D & J roofing are approved installers of Europolymer Green roof systems.
What is a green roof?
A green roof is a layer of vegetation, waterproofing and drainage elements installed on top of an existing or new roof system.
There are two main types of green roof:
- Lightweight, low cost and low maintenance
- Generally a mono-culture plant species (Sedum, Herbs or Grass)
- Thicker substrate, load bearing applications
- Multi functional and/or a variety of plant species
Or, if requirements are to recreate a wildlife corridor:
Bio-diverse roofing (Brown roofing)
Roughly translates as a roof that recreates its surrounding wildlife habitats, to encourage natural flora and fauna.
Click here to see more about green roofing (viridismain)
Green Roof Benefits
Reduction of Urban Heat Island – Research in Tyndale Centre for climate change suggests we need a 10% increase in green space in our cities to combat climate change.
This is particularly relevant to the reduction in the Urban Heat Island [UHIE]. Green roofs are recognized to have a positive effect on reducing the UHIE
Biodiversity – Green roofs can provide important refuges for wildlife in urban areas.
Research in Switzerland and the UK has demonstrated that green roofs can provide important refuges for rare invertebrate populations.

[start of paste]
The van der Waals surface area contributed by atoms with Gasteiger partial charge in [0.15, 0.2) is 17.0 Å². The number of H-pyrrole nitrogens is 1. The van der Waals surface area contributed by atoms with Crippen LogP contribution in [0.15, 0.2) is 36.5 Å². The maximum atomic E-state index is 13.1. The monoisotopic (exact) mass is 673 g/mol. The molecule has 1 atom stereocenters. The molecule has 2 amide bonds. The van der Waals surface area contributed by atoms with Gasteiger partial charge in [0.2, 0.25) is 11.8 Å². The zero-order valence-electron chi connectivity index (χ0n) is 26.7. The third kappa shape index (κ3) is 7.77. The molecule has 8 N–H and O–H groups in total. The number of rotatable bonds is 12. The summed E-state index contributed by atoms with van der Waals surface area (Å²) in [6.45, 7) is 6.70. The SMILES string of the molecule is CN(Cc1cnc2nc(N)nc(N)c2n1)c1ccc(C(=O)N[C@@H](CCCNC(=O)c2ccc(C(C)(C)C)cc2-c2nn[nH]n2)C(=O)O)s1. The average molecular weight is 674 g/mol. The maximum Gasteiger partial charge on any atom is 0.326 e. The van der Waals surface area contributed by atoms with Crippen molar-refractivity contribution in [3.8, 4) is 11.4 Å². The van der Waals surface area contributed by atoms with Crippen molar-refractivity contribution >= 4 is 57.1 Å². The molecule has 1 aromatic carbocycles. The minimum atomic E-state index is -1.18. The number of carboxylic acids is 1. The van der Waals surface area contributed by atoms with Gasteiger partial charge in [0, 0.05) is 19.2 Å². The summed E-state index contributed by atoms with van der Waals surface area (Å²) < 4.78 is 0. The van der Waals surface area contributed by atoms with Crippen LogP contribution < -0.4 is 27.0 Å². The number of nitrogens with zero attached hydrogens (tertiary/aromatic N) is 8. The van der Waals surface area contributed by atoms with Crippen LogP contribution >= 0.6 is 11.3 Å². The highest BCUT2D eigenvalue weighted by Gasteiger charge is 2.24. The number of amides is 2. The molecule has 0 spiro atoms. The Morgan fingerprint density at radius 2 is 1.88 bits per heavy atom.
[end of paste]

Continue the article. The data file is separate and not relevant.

Water – Green roofs can significantly reduce the surface run off volumes and rates of rainfall leaving roofs.
As a source control mechanism in the Sustainable Urban Drainage System green roofs can help reduce flash floods as a consequence of intense rainfall events.
This will become increasingly important as a consequence of climate change.
Green roofs also improve the quality of water and although the amount of water is reduced it is possible to rainfall harvest from roofs that have been greened.
Thermal Performance – Green roofs cannot be given a U-value at present. However they have been shown to significantly reduce the need for air conditioning in summer and can provide a degree of insulation in winter.
Sound Insulation – The combination of soil, plants and trapped layers of air within green roof systems can act as a sound insulation barrier.
Sound waves are absorbed, reflected or deflected.
The growing medium tends to block lower sound frequencies whilst the plants block higher frequencies.
Protection of Waterproofing – The original green roofs in Germany stem from covering wet bitumen with 6cm of sand, which became vegetated.
This covering was to protect the wet bitumen from fire. Green roofs have now been shown to double if not triple the life of waterproofing membranes beneath the green roof.
Air Quality – airborne particles and pollutants are filtered from the atmosphere by the substrates and vegetation on a green roof.
Amenity Space – in dense urban environments there is often a lack of green space for residents. Roof Gardens and roof top parks provide important green spaces to improve the quality of life for urban residents.
Urban Agriculture – Urban Rooftop Food Growing – roofs, where strong enough provide a space for urban food growing.
Although many large flat roofs may not have the loading capabilities to hold food growing some roofs will and the many balconies in are urban areas are ideal.